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Vol. 94. Num. 5.September - October 2018
Pages 455-570
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Vol. 94. Num. 5.September - October 2018
Pages 455-570
Editorial
DOI: 10.1016/j.jped.2017.11.001
Open Access
Who needs what and when, and how do we sort that out?
Quem precisa do que e quando, e como resolvemos isso?
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Antoine Guedeneya,b,c,d
a L’adolescent et Périnatalité, Psychiatrie de L’Enfant, Paris, France
b Hôpital Bichat-Claude Bernard, Pôle, Paris, France
c Hôpitaux Universitaires Paris Nord Val de Seine, Paris, France
d Policlinique Ney Jenny Aubry, Paris, France
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J Pediatr (Rio J).2018;94:491-710.1016/j.jped.2017.08.010
Joana Baptista, Vanessa Moutinho, Vera Mateus, Hercília Guimarães, Fátima Clemente, Sara Almeida, Maria Agostinha Andrade, Clara Paz Dias, Alice Freitas, Carla Martins, Isabel Soares
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Choosing a clinically relevant but insufficiently documented question is the first step of a sound clinical research. This is precisely what has been done by Baptista et al.1

They start by reminding us that 15 million babies are born preterm worldwide, and that this number is still rising. Mothers of multiple preterm infants (and their partners) are exposed to increased risk for depression, anxiety, and parenting stress. Considering the number of preterm babies worldwide, there is clearly a mental health issue to be addressed. Moreover, little is known on the intermediate variables, which may buffer or increase the negative effect of a multiple preterm birth on the parent's caregiving abilities, acting in a negative transactional spiral.2

The results of the study by Baptista et al.1 are therefore important, and they are striking. There is a clear effect of multiple preterm births, but only in the context of socioeconomic disadvantages. What was new here was the effect size (F[1.95]=5.25). If it is true that the hallmark of good research is the fact that is yields surprise, then the study by Baptista et al.1 is a good one. Contrarily to what could be expected, no differences were observed between mothers of multiple preterm children vs. those of a single preterm child in terms of maternal anxiety and stress. Then, we want to know more. Of course, it is only when a study is completed that one sees precisely how it should have been done. For example, it would have been interesting to know more on the effects of multiple preterm births on fathers. Do they suffer the same impact than mothers, and are the under the same influence of socioeconomic status? What is the role, if any, of the co-parenting alliance on anxiety, stress, and depression associated with preterm multiple birth, and on the impact on the relationship? Answering those questions is essential, but a different frame of research is needed.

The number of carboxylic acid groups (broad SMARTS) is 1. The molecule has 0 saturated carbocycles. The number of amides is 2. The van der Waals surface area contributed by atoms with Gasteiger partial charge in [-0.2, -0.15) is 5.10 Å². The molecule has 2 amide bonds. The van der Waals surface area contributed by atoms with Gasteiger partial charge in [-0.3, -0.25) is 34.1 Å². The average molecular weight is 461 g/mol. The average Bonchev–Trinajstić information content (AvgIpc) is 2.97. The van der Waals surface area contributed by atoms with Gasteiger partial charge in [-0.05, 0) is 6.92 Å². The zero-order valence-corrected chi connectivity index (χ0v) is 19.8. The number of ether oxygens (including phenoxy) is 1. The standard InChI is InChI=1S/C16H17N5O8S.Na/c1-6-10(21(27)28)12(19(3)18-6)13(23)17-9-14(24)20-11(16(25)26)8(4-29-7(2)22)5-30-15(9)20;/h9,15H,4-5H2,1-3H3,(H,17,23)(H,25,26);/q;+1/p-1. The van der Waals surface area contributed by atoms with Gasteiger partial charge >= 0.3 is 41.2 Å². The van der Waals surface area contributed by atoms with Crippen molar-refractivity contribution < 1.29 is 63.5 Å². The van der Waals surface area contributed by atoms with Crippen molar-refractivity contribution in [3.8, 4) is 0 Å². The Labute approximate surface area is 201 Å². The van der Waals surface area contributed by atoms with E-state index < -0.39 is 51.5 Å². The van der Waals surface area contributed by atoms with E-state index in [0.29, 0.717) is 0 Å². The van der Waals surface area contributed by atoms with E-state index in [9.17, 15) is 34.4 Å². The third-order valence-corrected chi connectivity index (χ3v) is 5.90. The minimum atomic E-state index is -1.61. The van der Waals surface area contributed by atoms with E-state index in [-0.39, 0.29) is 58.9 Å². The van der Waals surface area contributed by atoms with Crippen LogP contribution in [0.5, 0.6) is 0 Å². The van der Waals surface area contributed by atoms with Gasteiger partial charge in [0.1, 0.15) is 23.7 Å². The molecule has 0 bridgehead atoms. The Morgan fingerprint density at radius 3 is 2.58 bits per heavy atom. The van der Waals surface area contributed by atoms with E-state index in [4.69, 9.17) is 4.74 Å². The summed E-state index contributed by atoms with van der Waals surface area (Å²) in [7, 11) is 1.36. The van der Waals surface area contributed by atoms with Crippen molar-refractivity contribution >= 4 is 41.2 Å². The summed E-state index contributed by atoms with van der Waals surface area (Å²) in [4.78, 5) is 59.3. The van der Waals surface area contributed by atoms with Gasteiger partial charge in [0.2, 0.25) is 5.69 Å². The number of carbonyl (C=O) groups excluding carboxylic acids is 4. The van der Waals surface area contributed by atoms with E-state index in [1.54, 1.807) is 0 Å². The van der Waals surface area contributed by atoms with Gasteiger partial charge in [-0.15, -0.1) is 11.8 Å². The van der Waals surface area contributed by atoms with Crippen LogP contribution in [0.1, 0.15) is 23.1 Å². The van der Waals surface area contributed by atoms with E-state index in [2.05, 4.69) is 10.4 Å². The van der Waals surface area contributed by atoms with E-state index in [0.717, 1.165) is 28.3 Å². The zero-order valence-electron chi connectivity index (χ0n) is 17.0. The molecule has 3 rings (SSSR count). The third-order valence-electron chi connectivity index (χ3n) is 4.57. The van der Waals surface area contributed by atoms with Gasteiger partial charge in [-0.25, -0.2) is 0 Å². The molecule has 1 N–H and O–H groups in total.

To further investigate causal relationships, it is necessary to move from a single frame of thoughts to one that is more sequential, more developmental, and more probabilistic.3 The medical community is in search of the factors that can positively or negatively influence the developmental trajectories of the infants, as well as the caregiver's abilities, considering the genetic susceptibility of both partners in their individual reaction to stress. Such studies have been conducted, for example, by Costa and Figuereido,4,5 on a non-clinical sample followed from birth onward, and by Baptista et al.,6 on a Portuguese institutionalized sample.